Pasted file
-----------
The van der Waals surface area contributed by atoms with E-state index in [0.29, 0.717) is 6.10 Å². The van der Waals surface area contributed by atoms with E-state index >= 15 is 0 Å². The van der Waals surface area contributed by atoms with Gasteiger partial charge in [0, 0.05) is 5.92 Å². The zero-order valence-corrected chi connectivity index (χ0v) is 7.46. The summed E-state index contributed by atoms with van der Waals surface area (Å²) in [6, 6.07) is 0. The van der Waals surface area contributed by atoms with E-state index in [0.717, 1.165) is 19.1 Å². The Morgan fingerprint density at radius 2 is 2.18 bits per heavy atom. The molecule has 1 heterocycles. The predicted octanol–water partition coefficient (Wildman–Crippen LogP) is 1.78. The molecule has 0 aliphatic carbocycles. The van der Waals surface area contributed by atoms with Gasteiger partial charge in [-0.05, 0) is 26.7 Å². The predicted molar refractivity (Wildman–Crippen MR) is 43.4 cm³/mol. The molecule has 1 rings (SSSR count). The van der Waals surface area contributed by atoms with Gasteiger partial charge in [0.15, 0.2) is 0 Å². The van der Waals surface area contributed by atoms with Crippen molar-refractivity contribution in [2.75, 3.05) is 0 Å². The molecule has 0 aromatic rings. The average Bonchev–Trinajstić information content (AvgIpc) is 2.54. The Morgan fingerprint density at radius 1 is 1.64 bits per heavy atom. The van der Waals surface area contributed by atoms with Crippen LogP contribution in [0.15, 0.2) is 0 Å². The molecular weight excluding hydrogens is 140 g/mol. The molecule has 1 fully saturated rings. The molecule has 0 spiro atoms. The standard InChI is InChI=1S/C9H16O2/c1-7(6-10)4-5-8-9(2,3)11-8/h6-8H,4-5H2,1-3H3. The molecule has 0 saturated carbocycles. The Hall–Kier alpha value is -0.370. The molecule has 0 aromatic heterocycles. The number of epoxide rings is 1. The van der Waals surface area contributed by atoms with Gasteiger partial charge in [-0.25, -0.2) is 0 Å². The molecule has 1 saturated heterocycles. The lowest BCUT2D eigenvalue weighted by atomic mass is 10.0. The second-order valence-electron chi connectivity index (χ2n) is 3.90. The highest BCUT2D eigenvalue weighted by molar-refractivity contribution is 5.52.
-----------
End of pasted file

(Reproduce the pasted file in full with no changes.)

The van der Waals surface area contributed by atoms with E-state index in [0.29, 0.717) is 6.10 Å². The van der Waals surface area contributed by atoms with E-state index >= 15 is 0 Å². The van der Waals surface area contributed by atoms with Gasteiger partial charge in [0, 0.05) is 5.92 Å². The zero-order valence-corrected chi connectivity index (χ0v) is 7.46. The summed E-state index contributed by atoms with van der Waals surface area (Å²) in [6, 6.07) is 0. The van der Waals surface area contributed by atoms with E-state index in [0.717, 1.165) is 19.1 Å². The Morgan fingerprint density at radius 2 is 2.18 bits per heavy atom. The molecule has 1 heterocycles. The predicted octanol–water partition coefficient (Wildman–Crippen LogP) is 1.78. The molecule has 0 aliphatic carbocycles. The van der Waals surface area contributed by atoms with Gasteiger partial charge in [-0.05, 0) is 26.7 Å². The predicted molar refractivity (Wildman–Crippen MR) is 43.4 cm³/mol. The molecule has 1 rings (SSSR count). The van der Waals surface area contributed by atoms with Gasteiger partial charge in [0.15, 0.2) is 0 Å². The van der Waals surface area contributed by atoms with Crippen molar-refractivity contribution in [2.75, 3.05) is 0 Å². The molecule has 0 aromatic rings. The average Bonchev–Trinajstić information content (AvgIpc) is 2.54. The Morgan fingerprint density at radius 1 is 1.64 bits per heavy atom. The van der Waals surface area contributed by atoms with Crippen LogP contribution in [0.15, 0.2) is 0 Å². The molecular weight excluding hydrogens is 140 g/mol. The molecule has 1 fully saturated rings. The molecule has 0 spiro atoms. The standard InChI is InChI=1S/C9H16O2/c1-7(6-10)4-5-8-9(2,3)11-8/h6-8H,4-5H2,1-3H3. The molecule has 0 saturated carbocycles. The Hall–Kier alpha value is -0.370. The molecule has 0 aromatic heterocycles. The number of epoxide rings is 1. The van der Waals surface area contributed by atoms with Gasteiger partial charge in [-0.25, -0.2) is 0 Å². The molecule has 1 saturated heterocycles. The lowest BCUT2D eigenvalue weighted by atomic mass is 10.0. The second-order valence-electron chi connectivity index (χ2n) is 3.90. The highest BCUT2D eigenvalue weighted by molar-refractivity contribution is 5.52.